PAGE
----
Stack Overflow, the popular website used by developers to seek assistance on issues related to programming, is giving a modern twist to the traditional resume for its members. The website has unveiled a new feature called Developer Stories, a new resume format that highlights developers’ projects and skills, rather than traditional educational qualifications.
Stack Overflow’s Developer Stories comes with two viewing modes: one is a conventional resume format that employers are used to, and the other provides a timeline of the person’s achievements in the field.
The timeline format can include a number of achievements, such as the projects they worked on at work, open source projects they contributed to, apps they created, skills they have, languages they know, etc. Developers can choose the accomplishments they wish to highlight in the timeline view, including questions they answered on the Stack Overflow website. The timeline can have embedded videos and images as well.
“The Developer Story lets you share what you've worked on by linking to actual features you’ve worked on, blog posts, or public code. Those things shouldn’t be described in the second clause of a tiny bullet, or relegated to the ‘other interests’ section of a resume. The Developer Story puts the work you’re most proud of where it belongs: right alongside your roles or schools,” Jay Hanlon, Stack Overflow’s Vice President of Community Growth, wrote in a blog post.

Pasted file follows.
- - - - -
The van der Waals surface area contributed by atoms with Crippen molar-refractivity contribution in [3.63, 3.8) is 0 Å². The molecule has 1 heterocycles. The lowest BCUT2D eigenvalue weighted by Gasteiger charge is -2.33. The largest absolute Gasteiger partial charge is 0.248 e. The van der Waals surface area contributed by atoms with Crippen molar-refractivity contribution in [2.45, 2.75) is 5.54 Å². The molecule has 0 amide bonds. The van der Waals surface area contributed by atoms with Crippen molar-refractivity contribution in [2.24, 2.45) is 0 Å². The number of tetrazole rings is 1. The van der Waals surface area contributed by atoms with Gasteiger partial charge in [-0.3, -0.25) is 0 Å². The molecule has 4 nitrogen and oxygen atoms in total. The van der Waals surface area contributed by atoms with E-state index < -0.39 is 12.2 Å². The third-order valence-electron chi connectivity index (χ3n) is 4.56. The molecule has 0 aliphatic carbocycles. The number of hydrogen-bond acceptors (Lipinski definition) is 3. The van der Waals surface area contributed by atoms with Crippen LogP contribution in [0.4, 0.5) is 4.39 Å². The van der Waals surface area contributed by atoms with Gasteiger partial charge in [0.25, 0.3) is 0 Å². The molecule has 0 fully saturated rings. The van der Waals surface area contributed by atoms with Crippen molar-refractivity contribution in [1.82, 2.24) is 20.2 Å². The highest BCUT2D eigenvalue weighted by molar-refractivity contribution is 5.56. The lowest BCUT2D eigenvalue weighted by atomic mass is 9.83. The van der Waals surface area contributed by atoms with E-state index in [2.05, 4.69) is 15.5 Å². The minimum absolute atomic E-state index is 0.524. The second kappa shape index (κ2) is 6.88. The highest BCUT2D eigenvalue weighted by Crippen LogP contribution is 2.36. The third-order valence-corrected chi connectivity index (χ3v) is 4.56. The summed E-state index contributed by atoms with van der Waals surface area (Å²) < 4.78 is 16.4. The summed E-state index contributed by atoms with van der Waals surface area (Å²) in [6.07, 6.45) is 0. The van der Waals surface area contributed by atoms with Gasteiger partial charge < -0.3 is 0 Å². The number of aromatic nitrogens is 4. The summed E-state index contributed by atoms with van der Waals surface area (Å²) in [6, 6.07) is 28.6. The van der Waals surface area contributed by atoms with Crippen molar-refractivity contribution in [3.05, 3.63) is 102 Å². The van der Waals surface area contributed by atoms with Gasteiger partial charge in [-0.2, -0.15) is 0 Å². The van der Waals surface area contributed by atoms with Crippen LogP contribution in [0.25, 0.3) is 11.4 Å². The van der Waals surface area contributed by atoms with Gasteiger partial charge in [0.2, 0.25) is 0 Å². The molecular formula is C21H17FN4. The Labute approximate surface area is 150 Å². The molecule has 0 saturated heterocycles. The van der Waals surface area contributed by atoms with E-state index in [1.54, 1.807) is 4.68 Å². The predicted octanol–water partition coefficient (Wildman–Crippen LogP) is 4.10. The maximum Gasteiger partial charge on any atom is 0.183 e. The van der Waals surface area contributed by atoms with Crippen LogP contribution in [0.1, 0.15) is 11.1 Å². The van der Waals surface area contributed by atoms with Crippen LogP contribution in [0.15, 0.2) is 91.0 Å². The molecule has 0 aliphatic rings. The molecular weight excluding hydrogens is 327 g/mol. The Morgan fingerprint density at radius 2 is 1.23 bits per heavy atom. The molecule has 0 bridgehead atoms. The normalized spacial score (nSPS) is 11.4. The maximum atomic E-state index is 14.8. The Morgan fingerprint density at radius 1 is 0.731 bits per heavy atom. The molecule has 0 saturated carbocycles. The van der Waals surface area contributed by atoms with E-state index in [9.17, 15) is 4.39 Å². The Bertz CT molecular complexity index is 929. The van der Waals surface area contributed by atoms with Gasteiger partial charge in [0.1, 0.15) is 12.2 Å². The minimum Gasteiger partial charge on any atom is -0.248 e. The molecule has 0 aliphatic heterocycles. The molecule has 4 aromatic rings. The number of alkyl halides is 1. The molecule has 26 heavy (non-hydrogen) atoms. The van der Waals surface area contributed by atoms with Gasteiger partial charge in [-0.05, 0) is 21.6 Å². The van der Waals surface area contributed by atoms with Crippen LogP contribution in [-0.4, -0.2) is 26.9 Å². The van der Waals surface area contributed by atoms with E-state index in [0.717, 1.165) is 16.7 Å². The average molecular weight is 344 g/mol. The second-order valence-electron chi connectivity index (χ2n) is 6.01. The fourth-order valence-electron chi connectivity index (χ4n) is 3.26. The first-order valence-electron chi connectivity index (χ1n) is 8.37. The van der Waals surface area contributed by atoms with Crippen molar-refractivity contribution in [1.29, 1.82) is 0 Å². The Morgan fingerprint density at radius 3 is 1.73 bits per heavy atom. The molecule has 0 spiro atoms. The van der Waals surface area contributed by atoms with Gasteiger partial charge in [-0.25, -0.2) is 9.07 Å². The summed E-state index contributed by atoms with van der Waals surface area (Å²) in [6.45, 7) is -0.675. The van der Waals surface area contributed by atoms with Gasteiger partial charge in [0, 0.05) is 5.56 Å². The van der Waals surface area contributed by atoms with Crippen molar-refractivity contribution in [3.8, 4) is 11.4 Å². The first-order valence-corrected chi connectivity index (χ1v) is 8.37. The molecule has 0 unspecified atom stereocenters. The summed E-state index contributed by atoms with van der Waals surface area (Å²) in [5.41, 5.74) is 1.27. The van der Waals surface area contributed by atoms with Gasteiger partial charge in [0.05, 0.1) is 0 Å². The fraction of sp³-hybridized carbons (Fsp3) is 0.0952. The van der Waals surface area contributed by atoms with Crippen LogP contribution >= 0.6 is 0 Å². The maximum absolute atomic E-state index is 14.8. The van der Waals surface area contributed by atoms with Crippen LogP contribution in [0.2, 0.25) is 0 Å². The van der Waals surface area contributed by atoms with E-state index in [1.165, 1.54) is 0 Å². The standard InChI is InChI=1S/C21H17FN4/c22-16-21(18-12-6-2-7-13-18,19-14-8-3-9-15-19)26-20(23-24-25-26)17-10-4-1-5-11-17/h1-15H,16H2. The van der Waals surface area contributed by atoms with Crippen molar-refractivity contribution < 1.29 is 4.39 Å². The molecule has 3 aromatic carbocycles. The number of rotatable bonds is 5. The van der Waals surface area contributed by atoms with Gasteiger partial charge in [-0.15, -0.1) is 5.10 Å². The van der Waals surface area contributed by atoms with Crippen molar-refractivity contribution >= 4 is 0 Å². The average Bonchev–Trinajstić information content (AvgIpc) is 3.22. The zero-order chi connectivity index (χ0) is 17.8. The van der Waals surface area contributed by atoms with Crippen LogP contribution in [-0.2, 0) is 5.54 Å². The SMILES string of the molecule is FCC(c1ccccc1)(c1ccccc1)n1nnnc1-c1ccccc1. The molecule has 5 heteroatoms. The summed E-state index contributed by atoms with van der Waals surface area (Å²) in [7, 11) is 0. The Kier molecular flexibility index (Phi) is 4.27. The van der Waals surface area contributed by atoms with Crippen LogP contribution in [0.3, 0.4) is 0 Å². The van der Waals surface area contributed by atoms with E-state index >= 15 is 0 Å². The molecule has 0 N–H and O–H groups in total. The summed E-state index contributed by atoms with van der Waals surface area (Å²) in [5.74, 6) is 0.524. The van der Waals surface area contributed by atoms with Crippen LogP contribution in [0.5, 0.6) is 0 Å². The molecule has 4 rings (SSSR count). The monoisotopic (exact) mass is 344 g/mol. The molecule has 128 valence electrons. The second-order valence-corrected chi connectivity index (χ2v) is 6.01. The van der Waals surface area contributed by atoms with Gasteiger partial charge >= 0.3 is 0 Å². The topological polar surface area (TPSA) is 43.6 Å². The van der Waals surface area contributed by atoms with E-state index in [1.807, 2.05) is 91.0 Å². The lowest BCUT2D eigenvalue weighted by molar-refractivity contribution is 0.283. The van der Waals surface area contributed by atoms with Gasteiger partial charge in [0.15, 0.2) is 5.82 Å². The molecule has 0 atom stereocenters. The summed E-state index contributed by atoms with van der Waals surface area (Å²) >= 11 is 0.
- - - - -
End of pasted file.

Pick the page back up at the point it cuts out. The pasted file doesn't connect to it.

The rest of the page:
Apart from highlighting the projects and technologies the Stack Overflow members currently or previously worked on, the Developer Stories format also takes into account the technologies they would want to work on in the next job.
While 15 percent of the community’s members are actively looking to change their jobs at any point of time, over 60 percent are open to exploring new job opportunities, says a new Stack Overflow survey. The new resume creation feature is free for the members of the Stack Overflow community. Stack Overflow’s new feature is accessible only to organisations or the hiring agencies they appoint, but not to individuals working in the field of recruitment.
Hanlon’s post says that Developer Stories is not just for those looking to change the jobs, but can even be used by those not seeking a change. The post reads, “Like most people who make things, devs often like to share what they’ve built. So it’s designed so you can use it as your own ‘coding central,’ even if you’re not job hunting. Just create a Developer Story, but set your job preference to ‘Not Interested.’ You can share the features you’ve worked on, Github repos, blog posts, or even books you’d recommend.”